Printing from small mobile devices is now possible as devices emerge with print drivers, bluetooth communication to bluetooth enabled printers, and also as printers become generally available as network resources in kiosk settings (so-called hotspot printing).
There are many concepts that can be learned from experiences in re-purposing content in support of printing that the mobile world can use to facilitate tools, browsers and print driver details in support of viewing and printing in a mobile environment.
Traditional desktop browser environments encounter problems when trying render certain content for printing. Very often web developers re-format pages intended for printing and then place a pointer on a page to access a copy of the page formatted as “printable”. This situation can be alleviated with the proper use of Cascading Style Sheets. W3C CSS specifications including [CSS2, CSS Mobile Profile 1.0, CSS Print Profile] cover the use of Cascading style sheets in support of re-formatting content for printing.
Eric Meyer in (4) “Print Different” http://www.meyerweb.com/eric/articles/webrev/200001.html does a nice job explaining how CSS can be used to support printing.
Mobile web developers can learn a lot from these CSS manipulation concepts, but the situation is more complicated when mobile printing is added to the experience. In some cases, web servers will determine that a mobile device is being used and present content to the device formatted to accommodate the small screen. As the user goes to print the page, it is desirable to use the full size content to format the page for printing. Again, proper manipulation of CSS alleviates this, but the many combinations of presentation can get quite complex. Development tools in support of mobile web with printing considerations would go a long way to solving this complexity.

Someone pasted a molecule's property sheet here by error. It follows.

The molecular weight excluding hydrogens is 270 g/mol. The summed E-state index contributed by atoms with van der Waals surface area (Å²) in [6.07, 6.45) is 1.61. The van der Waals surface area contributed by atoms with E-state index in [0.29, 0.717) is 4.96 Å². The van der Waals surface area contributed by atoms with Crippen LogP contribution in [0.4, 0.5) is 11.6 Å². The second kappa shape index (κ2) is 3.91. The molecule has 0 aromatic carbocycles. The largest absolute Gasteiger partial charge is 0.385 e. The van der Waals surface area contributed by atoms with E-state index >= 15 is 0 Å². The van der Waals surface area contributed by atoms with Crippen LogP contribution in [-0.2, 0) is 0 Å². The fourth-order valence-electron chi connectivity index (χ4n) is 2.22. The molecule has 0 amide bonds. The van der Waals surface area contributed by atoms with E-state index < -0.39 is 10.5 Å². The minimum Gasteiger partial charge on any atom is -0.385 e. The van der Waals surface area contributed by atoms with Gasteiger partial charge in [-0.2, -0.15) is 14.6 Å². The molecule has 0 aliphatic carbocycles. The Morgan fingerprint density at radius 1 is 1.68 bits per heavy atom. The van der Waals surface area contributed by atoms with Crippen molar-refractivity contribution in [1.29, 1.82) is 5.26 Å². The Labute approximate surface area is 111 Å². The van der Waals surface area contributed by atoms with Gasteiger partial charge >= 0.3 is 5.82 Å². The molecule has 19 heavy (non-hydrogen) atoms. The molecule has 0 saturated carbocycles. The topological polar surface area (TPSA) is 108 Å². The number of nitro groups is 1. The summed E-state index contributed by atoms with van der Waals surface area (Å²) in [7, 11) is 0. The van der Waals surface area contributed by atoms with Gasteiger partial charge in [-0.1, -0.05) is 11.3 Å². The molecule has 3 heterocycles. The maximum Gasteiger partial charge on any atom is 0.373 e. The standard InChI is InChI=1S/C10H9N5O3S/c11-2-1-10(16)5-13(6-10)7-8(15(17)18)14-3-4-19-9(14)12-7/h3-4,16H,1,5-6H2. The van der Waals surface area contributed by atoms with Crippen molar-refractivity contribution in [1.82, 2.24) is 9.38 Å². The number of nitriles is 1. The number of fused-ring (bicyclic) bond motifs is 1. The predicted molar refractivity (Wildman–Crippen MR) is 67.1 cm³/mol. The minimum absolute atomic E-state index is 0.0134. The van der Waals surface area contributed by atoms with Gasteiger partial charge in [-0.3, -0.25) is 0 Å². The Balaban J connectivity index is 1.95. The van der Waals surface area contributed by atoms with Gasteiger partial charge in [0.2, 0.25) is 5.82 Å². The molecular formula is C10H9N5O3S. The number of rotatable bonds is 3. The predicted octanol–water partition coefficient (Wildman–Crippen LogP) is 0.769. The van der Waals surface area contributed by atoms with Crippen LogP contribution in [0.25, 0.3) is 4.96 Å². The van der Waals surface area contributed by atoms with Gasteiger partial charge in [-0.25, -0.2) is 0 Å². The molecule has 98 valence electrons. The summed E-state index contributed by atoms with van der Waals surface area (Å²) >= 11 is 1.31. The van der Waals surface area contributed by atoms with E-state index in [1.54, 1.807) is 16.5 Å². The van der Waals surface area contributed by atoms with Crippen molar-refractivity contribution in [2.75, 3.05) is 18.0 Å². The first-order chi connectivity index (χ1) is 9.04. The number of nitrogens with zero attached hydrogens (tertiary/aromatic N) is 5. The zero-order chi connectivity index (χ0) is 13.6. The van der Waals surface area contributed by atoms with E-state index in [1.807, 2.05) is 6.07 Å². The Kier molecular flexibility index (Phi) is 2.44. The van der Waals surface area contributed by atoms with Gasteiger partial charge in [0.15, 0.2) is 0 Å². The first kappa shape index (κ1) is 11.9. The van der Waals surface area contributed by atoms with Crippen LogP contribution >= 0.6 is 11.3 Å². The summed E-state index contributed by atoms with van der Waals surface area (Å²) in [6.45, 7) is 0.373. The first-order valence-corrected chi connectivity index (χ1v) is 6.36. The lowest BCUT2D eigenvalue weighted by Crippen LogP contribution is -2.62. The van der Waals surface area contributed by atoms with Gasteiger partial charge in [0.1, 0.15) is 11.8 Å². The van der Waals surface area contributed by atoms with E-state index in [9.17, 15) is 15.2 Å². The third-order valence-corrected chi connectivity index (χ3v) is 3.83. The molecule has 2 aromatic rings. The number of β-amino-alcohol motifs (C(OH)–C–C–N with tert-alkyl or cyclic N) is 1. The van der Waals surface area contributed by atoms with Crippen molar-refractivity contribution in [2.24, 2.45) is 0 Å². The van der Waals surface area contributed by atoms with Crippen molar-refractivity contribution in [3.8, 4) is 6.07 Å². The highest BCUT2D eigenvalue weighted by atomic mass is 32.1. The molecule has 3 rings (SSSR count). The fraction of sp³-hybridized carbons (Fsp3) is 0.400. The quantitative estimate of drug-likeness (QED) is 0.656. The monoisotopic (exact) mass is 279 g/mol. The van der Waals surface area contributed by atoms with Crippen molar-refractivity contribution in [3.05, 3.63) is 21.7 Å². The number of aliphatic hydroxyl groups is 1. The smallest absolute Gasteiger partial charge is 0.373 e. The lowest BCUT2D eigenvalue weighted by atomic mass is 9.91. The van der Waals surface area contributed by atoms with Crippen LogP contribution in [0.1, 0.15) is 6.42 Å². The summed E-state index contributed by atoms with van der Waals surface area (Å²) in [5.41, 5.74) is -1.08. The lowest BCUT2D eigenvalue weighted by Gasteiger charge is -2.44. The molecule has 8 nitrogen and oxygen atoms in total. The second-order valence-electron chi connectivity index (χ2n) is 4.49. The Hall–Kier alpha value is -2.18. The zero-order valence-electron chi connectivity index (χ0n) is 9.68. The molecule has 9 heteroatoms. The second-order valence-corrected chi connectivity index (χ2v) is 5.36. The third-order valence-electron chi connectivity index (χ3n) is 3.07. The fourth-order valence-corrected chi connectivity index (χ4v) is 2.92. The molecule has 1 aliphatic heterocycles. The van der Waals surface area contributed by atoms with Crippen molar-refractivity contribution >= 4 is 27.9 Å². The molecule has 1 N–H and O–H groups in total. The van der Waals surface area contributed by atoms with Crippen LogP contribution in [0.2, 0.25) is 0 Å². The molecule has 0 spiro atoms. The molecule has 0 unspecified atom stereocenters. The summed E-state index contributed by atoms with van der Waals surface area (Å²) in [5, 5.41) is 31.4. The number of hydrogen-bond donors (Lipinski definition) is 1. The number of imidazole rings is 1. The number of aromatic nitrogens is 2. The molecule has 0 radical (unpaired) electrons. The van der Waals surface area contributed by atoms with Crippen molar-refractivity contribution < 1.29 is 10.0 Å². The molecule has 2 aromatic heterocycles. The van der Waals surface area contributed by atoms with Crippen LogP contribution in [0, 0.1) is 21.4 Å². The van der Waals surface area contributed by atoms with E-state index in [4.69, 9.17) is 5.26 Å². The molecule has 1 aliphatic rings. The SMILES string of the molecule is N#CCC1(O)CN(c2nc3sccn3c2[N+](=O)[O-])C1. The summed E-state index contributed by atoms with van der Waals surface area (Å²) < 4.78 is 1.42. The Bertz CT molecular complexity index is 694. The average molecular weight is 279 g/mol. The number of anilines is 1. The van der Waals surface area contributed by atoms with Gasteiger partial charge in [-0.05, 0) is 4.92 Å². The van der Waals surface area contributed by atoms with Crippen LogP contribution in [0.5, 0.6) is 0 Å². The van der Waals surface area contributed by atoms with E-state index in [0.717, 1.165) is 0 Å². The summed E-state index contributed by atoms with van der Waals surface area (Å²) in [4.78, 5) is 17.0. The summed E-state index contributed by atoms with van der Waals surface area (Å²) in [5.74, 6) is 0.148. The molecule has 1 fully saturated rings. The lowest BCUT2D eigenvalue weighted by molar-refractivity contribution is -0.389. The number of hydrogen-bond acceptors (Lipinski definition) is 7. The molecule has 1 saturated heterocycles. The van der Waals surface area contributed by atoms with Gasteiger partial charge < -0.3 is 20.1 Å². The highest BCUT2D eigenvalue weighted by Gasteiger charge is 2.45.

CSS2 specifies how developers can author style sheets for presenting documents across multiple devices and media types. While this is very important, it is also important that authors have an understanding of what features are supported on these different devices. Likewise, it is important that similar devices operate in a similar manner. Otherwise, authors will need to develop style sheets for each version of each device—raising the cost of content development and decreasing interoperability.
The CSS Print Profile specifies a conformance profile for printing from mobile devices to low-cost printers, identifying a minimum set of properties, values, selectors, and cascading rules. This profile was designed in conjunction with XHTML-Print [XHTMLPRINT] for low cost printers that may not have a full-page buffer and that generally print from top-to-bottom and left-to-right with the paper in a portrait orientation.
This profile also contains an enhanced layout extension set that is the companion of the XHTML-Print extension set and supports more exacting page layouts and orientations. The enhanced layout extension may require full page buffering within the printer.